A bare-metal x86-cross-compiler on Mountain Lion

I wanted to create a bare-metal program for an Intel-x86 processor. The program is used in a chapter called The Bare Metal in the book Into Embedded.

On an Ubuntu Linux host I could use gcc, together with a linker script, to accomplish the task. I could then run the program using Bochs.

On a Mac Mountain Lion host, the above method did not work out of the box, due to ld not being the GNU linker.

In addition, gcc was not GNU gcc either.

I searched the net and found this interesting page by M3 Operating System Development where it was described how to build an i386 cross-compiler. I thought that this could be a way to create a compiler for bare-metal programs with no OS-dependencies – which was desirable since the bare-metal program was to be evolved into an OS by itself.

Problem arose, however, since the pre-installed gcc on my Mac could not build the i386-cross-gcc.

I searched again, and found this eminent page by Solarian Programmer where it is described how to build a GNU gcc compiler.

I downloaded the gcc 4.7.2 sources from the GNU ftp repository.

Then, following the instructions, however leaving out the choice of building a compiler for Fortran and also changing the gcc version from 4.7.1 to gcc 4.7.2, I was able to build a native GNU gcc compiler.

The newly built native gcc could then be set to the default gcc by issuing the command

export PATH=/usr/gcc-4.7.2/bin:$PATH

Then, returning to the instructions for building an i386-cross-gcc, I started with downloading


from the GNU binutils repository.

I created a destination directory for the cross compiler, by doing

sudo mkdir /usr/local/i386elfgcc/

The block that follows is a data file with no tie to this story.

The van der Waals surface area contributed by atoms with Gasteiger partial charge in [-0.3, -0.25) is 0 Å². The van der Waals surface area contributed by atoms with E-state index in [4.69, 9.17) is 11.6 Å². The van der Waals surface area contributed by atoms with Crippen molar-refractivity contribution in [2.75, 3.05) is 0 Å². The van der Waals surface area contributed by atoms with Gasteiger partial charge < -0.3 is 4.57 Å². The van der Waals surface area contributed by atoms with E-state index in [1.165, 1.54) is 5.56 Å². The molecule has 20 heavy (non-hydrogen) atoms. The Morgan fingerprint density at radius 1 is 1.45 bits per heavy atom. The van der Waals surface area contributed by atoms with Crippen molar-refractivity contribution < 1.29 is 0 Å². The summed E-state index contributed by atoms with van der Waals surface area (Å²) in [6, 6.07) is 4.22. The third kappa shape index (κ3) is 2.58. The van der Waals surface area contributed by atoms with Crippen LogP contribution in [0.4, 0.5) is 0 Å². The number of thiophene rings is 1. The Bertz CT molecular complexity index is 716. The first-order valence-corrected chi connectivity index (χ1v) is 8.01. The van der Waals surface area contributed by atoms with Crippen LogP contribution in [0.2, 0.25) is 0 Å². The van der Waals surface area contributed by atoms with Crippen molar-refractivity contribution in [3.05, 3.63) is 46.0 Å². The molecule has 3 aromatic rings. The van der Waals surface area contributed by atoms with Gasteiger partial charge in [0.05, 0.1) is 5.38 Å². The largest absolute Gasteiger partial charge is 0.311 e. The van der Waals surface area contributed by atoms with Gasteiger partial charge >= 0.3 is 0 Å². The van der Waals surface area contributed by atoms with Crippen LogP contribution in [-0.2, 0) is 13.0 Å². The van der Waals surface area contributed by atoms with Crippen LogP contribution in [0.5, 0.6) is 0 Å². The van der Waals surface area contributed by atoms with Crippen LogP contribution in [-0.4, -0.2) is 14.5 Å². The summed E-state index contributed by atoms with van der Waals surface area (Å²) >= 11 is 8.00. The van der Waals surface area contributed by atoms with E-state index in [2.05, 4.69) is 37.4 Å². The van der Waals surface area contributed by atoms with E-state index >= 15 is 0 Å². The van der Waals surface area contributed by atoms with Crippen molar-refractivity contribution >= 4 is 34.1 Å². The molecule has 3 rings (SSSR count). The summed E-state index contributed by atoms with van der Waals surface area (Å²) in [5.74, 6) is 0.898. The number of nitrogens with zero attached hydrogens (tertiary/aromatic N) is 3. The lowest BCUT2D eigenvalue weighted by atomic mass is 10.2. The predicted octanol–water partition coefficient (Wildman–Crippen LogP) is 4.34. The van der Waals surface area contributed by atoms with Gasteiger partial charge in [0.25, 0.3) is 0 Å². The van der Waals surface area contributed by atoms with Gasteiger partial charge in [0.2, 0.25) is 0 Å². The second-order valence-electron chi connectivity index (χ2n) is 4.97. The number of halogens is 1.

The binutils could then be unpacked, configured, and built, using the commands

tar zxvf binutils-2.23.tar.gz
mkdir build-binutils
cd build-binutils/
../binutils-2.23/configure --target=i386-elf --prefix=/usr/local/i386elfgcc
sudo make install

I then built gcc, using inspiration also from this OS development wiki, by issuing the commands

tar xvjf gcc-4.7.2.tar.bz2
mkdir build-gcc
cd build-gcc
../gcc-4.7.2/configure --target=i386-elf --prefix=/usr/local/i386elfgcc --with-gnu-as --with-gnu-ld --disable-libssp --enable-languages=c --without-headers
make all-gcc
sudo make install-gcc

After having added /usr/local/i386elfgcc/bin to the PATH environment variable I was able to compile and link a bare metal program.

The program consists of three C-files, which I could compile using the commands

i386-elf-gcc -Wall -c screen_output.c
i386-elf-gcc -c -Wall -DBUILD_X86_FD_TARGET src/bare_metal.c -o obj/bare_metal_x86_fd_target.o
i386-elf-gcc -c -Wall -DBUILD_X86_FD_TARGET src/console.c -o obj/console_x86_fd_target.o

The program could then be linked, using a command where also startup code, written in assembly and assembled using NASM resulting in the object file start_code.o, as

i386-elf-ld -T arch/x86_fd_target/link.ld --oformat=elf32-i386 -melf_i386 arch/x86_fd_target/start_code.o arch/x86_fd_target/screen_output.o -o prog_x86_fd_target.elf obj/console_x86_fd_target.o obj/bare_metal_x86_fd_target.o

Finally, the file prog_x86_fd_target.elf needs to be converted from ELF format to raw binary format. This can be done using the command

i386-elf-objcopy -O binary prog_x86_fd_target.elf prog_x86_fd_target.bin

As a last step, a binary bootable image for a floppy-disc drive can be created, by concatenating a FAT12 boot sector, a defined number of empty FAT12-sectors, and the binary file created by the i386-elf-objcopy command.

The concatenation is done as

cat arch/x86_fd_target/boot.bin arch/x86_fd_target/b_32_512.bin prog_x86_fd_target.bin > arch/x86_fd_target/a.img

The program can now be run, using Bochs, by giving the command

bochs -f arch/x86_fd_target/bochsrc.txt -q